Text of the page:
Notre Dame’s Opponents: Late-October foes not exactly high-profile anymore

Florida State v North Carolina
Getty Images

Notre Dame’s opponents will not much distract Irish fans during an anticlimactic idle week. In the preseason, it would have been understandable to circle Miami’s trip to North Carolina this weekend as a crash course into the preseason-No. 10 Tar Heels before they travel to South Bend on Halloween Eve.

Instead, neither the ACC Coastal name brand nor the expected upstart is in contention in the wide-open ACC. To hear North Carolina head coach Mack Brown tell it, the Tar Heels’ middling 3-3 record is something short of the media’s fault but at least a poor reflection on the media.

“My expectation is to win every game, so three times we’ve met it and three times we haven’t,” Brown said after North Carolina lost to Florida State on Saturday. “The national media’s expectation, the expectation for us to be a top-10 team, were wrong. So I guess we should all be critical of the media for picking us that high.”

So instead of readying for the most exciting back-to-back games at Notre Dame Stadium since No. 12 USC visited a week before No. 23 North Carolina State, all the Irish can await are two high-profile offenses that have wildly underperformed this season with two Heisman hopefuls now proud owners of three losses apiece.

Florida State (2-4): As three-score underdogs, the Seminoles upset North Carolina, 35-25, in large part because the Tar Heels defense is nothing to fret over, though there was once a time Florida State would have still struggled to move the ball. The Seminoles’ offensive line is finally finding a bit of health and thus chemistry, helping the Florida State running game to 238 yards on 41 carries, a 5.8 yards per rush average.

The Seminoles will get to enjoy that win for an extra week, as well as further the offensive line’s health.

Toledo (3-3): The Rockets never found any version of liftoff against Northern Illinois, losing 22-20 after the Huskies kicked a field goal in the final minute, their fifth field goal of the day. What was supposed to be a strong offense could not find consistency yet again, averaging just 5.56 yards per play, and continuing to fall short of 30 points against any opponent not named UMass.

Toledo will hope to finally crack 30 at Central Michigan (3:30 ET; CBSSN), but being favored by 5.5 points with a combined point total Over/Under of 52, via PointsBet on Wednesday evening, suggests the Rockets will manage only 28 points on Saturday.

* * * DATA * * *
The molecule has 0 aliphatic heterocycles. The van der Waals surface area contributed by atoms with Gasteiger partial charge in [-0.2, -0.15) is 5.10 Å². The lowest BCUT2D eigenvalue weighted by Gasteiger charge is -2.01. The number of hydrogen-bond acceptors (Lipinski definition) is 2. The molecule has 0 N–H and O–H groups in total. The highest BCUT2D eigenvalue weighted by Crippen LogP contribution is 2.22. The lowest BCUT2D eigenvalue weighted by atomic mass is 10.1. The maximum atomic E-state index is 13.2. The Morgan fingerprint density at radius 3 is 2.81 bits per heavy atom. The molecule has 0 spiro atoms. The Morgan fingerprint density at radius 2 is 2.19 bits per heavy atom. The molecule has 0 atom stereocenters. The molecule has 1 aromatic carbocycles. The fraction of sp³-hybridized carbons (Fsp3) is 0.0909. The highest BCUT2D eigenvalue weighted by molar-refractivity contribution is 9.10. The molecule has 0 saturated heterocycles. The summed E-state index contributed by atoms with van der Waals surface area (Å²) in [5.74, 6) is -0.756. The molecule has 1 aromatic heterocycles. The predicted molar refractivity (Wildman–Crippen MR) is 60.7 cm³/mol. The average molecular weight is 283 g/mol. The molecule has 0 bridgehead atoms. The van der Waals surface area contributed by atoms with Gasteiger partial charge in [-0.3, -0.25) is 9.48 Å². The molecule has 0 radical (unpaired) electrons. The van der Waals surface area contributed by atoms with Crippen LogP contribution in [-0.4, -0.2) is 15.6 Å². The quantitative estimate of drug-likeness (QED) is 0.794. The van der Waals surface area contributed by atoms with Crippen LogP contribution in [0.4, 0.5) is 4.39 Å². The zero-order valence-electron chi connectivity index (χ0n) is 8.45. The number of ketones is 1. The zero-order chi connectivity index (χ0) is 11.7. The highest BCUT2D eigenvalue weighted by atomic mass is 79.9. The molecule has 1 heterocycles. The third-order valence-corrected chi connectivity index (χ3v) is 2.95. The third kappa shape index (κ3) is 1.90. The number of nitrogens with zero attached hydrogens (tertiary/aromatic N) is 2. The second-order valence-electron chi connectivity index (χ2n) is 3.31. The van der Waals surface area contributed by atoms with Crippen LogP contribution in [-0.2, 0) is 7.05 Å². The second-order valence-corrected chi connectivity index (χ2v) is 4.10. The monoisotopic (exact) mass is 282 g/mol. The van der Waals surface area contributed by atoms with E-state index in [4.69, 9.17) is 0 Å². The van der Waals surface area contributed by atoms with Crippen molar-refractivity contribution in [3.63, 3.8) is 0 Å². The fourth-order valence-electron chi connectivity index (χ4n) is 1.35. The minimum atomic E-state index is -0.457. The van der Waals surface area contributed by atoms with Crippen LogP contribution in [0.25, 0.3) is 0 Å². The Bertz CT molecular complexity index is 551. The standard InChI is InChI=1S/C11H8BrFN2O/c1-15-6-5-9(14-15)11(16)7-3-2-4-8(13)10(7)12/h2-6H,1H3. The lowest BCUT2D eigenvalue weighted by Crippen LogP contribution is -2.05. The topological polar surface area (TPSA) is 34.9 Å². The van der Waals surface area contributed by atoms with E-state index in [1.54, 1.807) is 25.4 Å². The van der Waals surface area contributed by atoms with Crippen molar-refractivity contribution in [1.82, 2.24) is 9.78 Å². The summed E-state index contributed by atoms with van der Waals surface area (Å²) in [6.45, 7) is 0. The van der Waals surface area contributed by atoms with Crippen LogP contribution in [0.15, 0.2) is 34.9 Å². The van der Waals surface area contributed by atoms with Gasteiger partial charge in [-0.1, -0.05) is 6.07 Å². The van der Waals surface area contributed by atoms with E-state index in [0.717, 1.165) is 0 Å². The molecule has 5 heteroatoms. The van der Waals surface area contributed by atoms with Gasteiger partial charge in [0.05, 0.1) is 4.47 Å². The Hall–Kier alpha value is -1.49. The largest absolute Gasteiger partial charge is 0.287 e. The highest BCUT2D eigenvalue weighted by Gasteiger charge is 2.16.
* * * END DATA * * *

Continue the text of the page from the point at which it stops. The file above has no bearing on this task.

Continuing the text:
Purdue (3-2): After a week off, the Boilermakers have the luxury of heading to No. 2 Iowa (3:30 ET; ABC) this weekend. A week ago this space described that fate as an “inevitable deconstruction,” and that phrasing persists given Purdue is an 11.5-point underdog expected to struggle to score two touchdowns.

Wisconsin (2-3): The good news: The Badgers beat Illinois, 24-0.
The bad news: Wisconsin dismissed running back Jalen Berger, its leading rusher in 2020, reportedly in part because of his malcontent attitude after the Badgers brought in Clemson transfer running back Chez Mellusi, who became their starter.

To draw a comparison to Notre Dame, when Irish head coach Brian Kelly praised sophomore quarterback Drew Pyne a few weeks ago for how he handled the arrival of Wisconsin transfer Jack Coan, Kelly was not offering empty words. Not every program is so fortunate to have players accept lesser roles because of imports.

“Drew Pyne is a great example of, in my opinion, how we do our business in our program,” Kelly said. “We bring in a transfer and he doesn’t put his name in the portal. What he does is he says, ‘You know what, I’m going to prepare myself to be the best version of Drew Pyne and when my number is called, I’m going to be ready.’”

Fittingly, Kelly said that after Notre Dame’s 41-13 win against Wisconsin.

The Badgers now host Army (8 ET; BTN), and while some virtual ink should be spilled noting Wisconsin is favored by two touchdowns, the real eyebrow-raising perspective is that the Over/Under is 39 points.

And that feels high.

No. 3 Cincinnati (5-0): Many suggested the Bearcats would go through the motions against Temple, this space among those many. Cincinnati did no such thing, blowing by the overmatched Owls, 52-3.

That may become a theme for the rest of the year with the Bearcats, both because they are that match better than the rest of the AAC and because impressing the Playoff committee with dominant scores will be a key piece to their postseason résumé. Central Florida (12 ET; ABC) will be the next to fall. Cincinnati is favored by three touchdowns with a total of 57.5 points.